If it’s true then is also true about everything in life that can improve lifespan, or? For example, is there any longevity benefits when it comes to exercise?
You can do a great many “healthy things”, but it’s not a scientific/biological “given” that you deliver a significant lifespan extension. Again, in the context of RAPAMYCIN and what it does to various animal models…that’s the context of this question.
Exercise is one of the only proven HUMAN lifestyle interventions that categorically increases lifespan by reducing all cause mortality. Will exercise in and of itself help someone reach a 100, again, this is not definitively true.
Rapamycin is a pharmacological intervention, interrupting normal cellular biology, and dramatically deferring the onset of cancer. Although it “might” work the same way in humans 1. clinical trials with existing cancer patients on rapamycin have not produced great results 2. humans die of a great many causes beyond cancer (unlike lab mice), so dying of something else STILL means you didn’t escape to lifespan extension.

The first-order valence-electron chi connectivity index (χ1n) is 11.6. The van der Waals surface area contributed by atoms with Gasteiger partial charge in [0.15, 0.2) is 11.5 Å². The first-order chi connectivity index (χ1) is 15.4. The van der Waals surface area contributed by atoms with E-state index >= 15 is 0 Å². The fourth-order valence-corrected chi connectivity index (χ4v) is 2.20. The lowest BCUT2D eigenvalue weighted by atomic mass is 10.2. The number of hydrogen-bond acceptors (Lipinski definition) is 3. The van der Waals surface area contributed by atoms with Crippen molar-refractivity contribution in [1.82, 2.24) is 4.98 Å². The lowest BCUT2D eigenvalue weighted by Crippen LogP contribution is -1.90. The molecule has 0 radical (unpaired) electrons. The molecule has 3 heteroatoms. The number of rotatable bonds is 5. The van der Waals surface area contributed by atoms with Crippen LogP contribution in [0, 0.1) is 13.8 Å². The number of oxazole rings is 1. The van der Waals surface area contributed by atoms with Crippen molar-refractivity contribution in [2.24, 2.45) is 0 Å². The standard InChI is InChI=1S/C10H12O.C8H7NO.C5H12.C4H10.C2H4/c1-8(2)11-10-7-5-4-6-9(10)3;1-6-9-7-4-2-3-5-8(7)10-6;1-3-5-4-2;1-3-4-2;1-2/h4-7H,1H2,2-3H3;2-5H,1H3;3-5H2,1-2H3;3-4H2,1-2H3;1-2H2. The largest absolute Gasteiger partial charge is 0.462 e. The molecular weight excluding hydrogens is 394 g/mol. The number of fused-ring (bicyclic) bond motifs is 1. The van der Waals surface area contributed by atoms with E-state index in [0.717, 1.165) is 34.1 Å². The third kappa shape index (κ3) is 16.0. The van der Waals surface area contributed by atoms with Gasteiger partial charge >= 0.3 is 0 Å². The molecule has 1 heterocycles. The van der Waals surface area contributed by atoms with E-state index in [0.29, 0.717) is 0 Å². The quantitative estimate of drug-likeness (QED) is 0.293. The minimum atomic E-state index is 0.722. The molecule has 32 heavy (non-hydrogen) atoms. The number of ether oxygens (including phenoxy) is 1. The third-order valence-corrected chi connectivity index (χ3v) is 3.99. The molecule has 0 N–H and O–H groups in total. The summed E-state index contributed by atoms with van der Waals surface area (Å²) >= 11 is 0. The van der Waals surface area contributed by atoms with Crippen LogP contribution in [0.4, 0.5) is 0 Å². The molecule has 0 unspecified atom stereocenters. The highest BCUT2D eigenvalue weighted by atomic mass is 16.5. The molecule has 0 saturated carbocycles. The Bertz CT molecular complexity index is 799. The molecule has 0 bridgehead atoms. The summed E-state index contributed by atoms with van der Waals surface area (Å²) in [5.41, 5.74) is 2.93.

Do you mean that it has been possible to prove that exercise can increases lifespan and that it’s totally impossible in the future to show that rapamycin can increase lifespan? This sounds very strange because when it comes to exercise it is much more complex intervention to study than when it comes to taking a pill.
Yes, just google all cause mortality studies and CRF/VO2 max.
Who ever said this??? This is not proven…but absolutely possible!